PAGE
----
Put a dent in your grocery bill
Consider 'manager's special' bins and these other ways to salvage your food budget.
You've heard of scratch-and-dent appliance sales? I apply the same shopping ethos to groceries, keeping my food bill down with "used meat," close-dated milk (I've paid as little as 99 cents a gallon), and slightly damaged dry and canned goods.
So do plenty of other people. In fact, some regions have entire stores devoted to "salvage" groceries. I wish.
Just how scratched and how dented are these foods?
Sometimes the damage is cosmetic, such as a cereal box with a crumpled corner. Sometimes it's nonexistent -- for example, if a case of green beans falls off the forklift, the shipper often assumes all the cans are dented and sends it off to a salvage grocer.
Items may be seasonal (e.g., unsold gingerbread mix at the end of December) or close to their sell-by dates. If a product is discontinued or its packaging is changed, the manufacturer kicks all the "old" stuff to the curb. There may be "overrun" -- too much product, not enough orders -- or it simply doesn't sell well in certain parts of the country.
And sometimes it's just plain puzzling why an item gets remaindered. I bought some boxes of vanilla pudding mix at a Walgreens for 9 cents each. (That is not a typo.) A convenience store's clearance section offered products like flour and peanut butter at prices cheaper than at the supermarket. In both cases the products in question were at least six months away from their sell-by dates.
Safe to eat?
When should you back away from the dented-can bin? According to a United States Department of Agriculture fact sheet, steer clear of any can that is swollen, leaking, extensively rusted, has visible holes or punctures or is crushed/dented badly enough "to prevent normal stacking or opening with a manual, wheel-type can opener." (Post continues below video.)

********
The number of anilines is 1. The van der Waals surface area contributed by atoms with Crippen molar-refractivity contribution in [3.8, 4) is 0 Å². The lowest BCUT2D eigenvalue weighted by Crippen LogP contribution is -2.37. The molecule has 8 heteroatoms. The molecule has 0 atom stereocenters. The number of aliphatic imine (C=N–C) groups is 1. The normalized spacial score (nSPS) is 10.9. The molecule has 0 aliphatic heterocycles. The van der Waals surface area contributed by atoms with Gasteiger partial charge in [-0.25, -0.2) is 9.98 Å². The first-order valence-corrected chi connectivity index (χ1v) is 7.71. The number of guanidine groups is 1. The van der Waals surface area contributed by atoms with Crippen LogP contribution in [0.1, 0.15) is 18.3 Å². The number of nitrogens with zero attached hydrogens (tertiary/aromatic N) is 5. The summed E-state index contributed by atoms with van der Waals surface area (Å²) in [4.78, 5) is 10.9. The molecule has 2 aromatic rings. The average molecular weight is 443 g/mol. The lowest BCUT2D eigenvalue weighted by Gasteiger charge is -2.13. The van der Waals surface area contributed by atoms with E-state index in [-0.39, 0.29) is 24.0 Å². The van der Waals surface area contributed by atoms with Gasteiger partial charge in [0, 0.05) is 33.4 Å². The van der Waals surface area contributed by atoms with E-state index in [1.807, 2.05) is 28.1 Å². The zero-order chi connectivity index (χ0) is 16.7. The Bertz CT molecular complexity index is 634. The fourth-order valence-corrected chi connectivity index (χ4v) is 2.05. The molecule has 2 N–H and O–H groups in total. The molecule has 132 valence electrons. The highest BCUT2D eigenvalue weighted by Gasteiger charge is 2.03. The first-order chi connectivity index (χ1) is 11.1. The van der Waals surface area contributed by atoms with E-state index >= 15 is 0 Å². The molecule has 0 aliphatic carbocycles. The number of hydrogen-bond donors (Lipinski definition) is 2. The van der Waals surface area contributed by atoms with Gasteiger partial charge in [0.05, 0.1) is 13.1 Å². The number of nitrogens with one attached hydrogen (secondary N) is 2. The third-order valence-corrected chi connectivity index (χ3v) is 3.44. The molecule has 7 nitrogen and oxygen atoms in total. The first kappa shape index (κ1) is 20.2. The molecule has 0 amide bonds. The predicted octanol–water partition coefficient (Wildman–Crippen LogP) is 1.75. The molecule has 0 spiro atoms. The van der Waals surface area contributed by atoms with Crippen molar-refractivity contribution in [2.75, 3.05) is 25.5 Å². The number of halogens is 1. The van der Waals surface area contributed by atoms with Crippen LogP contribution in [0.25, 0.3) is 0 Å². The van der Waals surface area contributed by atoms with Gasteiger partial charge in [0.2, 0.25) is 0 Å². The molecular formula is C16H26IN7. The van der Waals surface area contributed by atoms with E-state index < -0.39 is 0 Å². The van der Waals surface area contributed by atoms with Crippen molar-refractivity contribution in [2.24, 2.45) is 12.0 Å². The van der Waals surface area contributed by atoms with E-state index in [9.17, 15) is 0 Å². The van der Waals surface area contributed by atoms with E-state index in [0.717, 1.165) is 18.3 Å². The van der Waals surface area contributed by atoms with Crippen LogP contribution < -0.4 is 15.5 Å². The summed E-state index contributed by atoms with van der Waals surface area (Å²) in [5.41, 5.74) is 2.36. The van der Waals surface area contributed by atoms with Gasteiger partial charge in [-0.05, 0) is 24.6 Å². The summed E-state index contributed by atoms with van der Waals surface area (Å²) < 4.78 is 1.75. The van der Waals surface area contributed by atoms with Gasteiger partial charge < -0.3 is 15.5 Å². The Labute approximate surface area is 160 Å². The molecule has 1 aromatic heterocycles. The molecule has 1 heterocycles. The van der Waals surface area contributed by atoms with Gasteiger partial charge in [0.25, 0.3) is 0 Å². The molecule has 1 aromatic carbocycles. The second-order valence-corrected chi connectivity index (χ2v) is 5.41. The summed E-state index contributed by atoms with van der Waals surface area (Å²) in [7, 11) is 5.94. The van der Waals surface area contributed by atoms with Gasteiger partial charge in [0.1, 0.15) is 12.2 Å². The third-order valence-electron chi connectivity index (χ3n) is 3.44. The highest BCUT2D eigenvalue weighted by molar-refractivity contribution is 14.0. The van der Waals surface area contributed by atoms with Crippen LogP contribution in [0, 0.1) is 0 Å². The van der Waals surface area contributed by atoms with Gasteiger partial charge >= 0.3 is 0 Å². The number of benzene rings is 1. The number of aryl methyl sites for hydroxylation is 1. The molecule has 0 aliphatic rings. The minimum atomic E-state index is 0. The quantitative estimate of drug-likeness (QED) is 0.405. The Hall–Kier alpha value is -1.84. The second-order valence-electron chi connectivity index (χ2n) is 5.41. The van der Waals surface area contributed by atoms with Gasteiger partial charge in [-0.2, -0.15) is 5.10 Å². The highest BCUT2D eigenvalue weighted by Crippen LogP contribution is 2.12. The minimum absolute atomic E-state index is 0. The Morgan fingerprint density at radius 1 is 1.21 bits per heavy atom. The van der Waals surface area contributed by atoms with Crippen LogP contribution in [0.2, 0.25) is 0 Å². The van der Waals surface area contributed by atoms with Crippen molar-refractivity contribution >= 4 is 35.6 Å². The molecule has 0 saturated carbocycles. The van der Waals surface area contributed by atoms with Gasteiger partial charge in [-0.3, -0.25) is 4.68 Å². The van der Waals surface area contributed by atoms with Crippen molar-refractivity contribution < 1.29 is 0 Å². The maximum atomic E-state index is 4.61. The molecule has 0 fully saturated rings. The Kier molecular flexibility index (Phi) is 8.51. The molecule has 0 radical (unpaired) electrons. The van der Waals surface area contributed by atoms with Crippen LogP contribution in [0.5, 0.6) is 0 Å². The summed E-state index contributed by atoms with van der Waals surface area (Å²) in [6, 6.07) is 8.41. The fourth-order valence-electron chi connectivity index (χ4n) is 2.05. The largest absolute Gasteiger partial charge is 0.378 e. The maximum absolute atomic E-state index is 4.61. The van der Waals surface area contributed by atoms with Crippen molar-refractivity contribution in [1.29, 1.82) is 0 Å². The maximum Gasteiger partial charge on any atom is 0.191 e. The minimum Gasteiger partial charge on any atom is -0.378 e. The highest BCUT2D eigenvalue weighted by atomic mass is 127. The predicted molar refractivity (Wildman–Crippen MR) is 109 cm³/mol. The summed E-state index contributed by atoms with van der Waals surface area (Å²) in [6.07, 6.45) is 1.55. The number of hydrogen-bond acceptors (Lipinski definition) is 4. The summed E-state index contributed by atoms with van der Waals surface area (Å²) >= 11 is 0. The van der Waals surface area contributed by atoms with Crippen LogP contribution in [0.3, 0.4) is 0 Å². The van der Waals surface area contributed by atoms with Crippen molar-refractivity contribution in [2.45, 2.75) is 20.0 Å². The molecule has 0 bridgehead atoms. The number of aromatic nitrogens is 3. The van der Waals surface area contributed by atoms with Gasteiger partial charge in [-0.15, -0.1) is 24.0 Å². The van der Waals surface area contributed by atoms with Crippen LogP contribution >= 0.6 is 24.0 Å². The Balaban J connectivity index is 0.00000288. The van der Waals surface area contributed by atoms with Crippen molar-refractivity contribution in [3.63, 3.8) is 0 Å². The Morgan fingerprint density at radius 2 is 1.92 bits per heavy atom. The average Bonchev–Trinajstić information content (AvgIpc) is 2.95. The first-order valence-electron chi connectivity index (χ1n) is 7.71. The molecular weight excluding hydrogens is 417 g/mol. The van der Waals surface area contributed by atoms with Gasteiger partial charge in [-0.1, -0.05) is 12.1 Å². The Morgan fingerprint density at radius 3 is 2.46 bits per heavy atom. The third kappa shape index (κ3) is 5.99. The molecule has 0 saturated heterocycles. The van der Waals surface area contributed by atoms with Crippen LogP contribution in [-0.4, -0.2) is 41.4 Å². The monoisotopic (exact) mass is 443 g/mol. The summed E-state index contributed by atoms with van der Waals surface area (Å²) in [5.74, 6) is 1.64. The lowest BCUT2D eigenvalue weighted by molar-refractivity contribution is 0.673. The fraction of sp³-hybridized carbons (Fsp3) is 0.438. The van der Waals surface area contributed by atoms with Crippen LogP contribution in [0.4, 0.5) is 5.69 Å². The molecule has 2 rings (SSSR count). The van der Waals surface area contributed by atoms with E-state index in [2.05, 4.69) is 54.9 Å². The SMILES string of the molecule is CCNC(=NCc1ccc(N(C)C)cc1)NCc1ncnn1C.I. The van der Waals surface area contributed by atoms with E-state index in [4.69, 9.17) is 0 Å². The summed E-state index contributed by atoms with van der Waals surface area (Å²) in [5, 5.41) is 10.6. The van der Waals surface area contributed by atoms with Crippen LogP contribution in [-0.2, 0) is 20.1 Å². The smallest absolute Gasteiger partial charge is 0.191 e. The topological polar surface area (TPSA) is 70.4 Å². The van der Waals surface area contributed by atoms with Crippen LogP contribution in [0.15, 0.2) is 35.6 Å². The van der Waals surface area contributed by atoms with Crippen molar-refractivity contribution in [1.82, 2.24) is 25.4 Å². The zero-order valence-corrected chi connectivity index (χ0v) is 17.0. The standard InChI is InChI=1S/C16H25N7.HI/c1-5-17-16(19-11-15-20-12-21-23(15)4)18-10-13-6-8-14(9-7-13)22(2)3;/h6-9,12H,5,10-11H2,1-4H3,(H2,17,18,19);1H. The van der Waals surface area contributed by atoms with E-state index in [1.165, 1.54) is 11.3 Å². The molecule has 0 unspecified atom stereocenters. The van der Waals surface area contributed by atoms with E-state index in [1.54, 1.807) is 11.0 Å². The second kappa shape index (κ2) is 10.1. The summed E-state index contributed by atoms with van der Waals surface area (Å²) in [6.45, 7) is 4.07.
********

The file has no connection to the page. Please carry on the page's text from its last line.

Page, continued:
As for close-dated products, keep in mind that "use by" or "best by" are really just suggestions. Except for baby food and formula, there's no requirement for dates on food or a uniform system for using them. (Read "When does food really expire?")
Keep these tips in mind, too:
- Can't drink that 99-cent gallon of milk fast enough? Freeze it.
- Chocolate also freezes well, so stock up on post-holiday treats. A few Hershey's Kisses or a fun-size candy bar makes a sweet ending to a brown-bag lunch (yours or your kid's).
- Was that 25-cent soup pretty good? Go back and stock up. It might not be available in a couple of days, or ever again.
- Check the nonfood aisle at salvage and discount grocers. One acquaintance found large bottles of a name-brand shampoo for $2; the company had just changed its label.
- Know what things cost. You might be able to get a better price by using sales and coupons once you've familiarized yourself with grocery sales cycles.
Finding the stores
A discount retailer called Extreme Bargains has a state-by-state list of salvage grocers. This is not necessarily an all-inclusive list, but it's a great place to start.